- Priority should be given to supporting human development, particularly through
targeting greater resources to core investments in high development returns, such as basic
education and health services, access to clean water, rural development infrastructure, and to
building the institutional underpinnings necessary for market-led economic growth.
- We commend President Wolfensohn's pledge to support the Dakar Framework goals by
increasing World Bank lending for primary education by 50 percent in the coming years and
providing support to countries in drafting education action plans. It is important that the Bank
report to Ministers by the Spring Meetings on the progress and future plans for assisting countries
in this crucial area.
- The MDBs should reinforce their efforts to ensure greater selectivity, both across sectors
and countries, and to substantially improve their performance in delivering clear and monitorable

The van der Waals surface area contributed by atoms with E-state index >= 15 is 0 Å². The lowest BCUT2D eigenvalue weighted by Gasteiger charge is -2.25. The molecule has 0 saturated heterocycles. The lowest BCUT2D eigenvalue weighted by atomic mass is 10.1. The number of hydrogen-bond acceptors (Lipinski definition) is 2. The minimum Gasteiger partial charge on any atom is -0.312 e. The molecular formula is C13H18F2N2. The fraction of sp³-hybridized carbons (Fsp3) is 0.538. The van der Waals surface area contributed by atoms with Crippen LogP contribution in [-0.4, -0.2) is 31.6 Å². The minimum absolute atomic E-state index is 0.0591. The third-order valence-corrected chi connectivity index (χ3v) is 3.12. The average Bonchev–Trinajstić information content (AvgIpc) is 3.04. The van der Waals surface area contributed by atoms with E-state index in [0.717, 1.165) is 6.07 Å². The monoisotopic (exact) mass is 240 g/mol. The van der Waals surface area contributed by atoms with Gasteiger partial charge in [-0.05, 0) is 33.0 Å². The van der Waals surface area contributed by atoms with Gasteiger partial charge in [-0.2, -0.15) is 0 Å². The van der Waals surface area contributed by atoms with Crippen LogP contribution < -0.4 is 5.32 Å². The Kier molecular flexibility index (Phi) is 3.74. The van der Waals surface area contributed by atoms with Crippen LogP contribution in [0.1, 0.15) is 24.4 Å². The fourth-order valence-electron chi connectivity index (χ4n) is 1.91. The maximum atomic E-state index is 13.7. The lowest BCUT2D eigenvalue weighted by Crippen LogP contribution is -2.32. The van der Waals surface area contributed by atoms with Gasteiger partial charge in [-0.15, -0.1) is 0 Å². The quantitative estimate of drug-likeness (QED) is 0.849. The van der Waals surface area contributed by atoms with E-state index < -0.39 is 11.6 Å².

development results. In particular, performance-based allocation frameworks should largely drive
MDB resource commitments for all borrowers.
- The borrowers' policy environment must be fully taken into account, including
governance issues and the quality and components of fiscal expenditures.
- The MDBs' current loan pricing policies should be reexamined with a view to promoting
a more selective focus on investments with the highest development, poverty reduction and
transition returns. We look forward to a comprehensive review by the World Bank of its lending
terms, including the scope for greater differentiation of terms across different investments and
borrowers, and the implications of alternatives for its income and balance sheet.
- Additional steps should be taken to increase MDB transparency and
accountability—including by further increasing public access to information.
- We believe there is substantial scope, in all of the institutions, to strengthen internal
fiduciary auditing and budget procedures, as well as evaluation and supervision capacity.
- Full compliance by the institutions with established safeguard and due diligence policies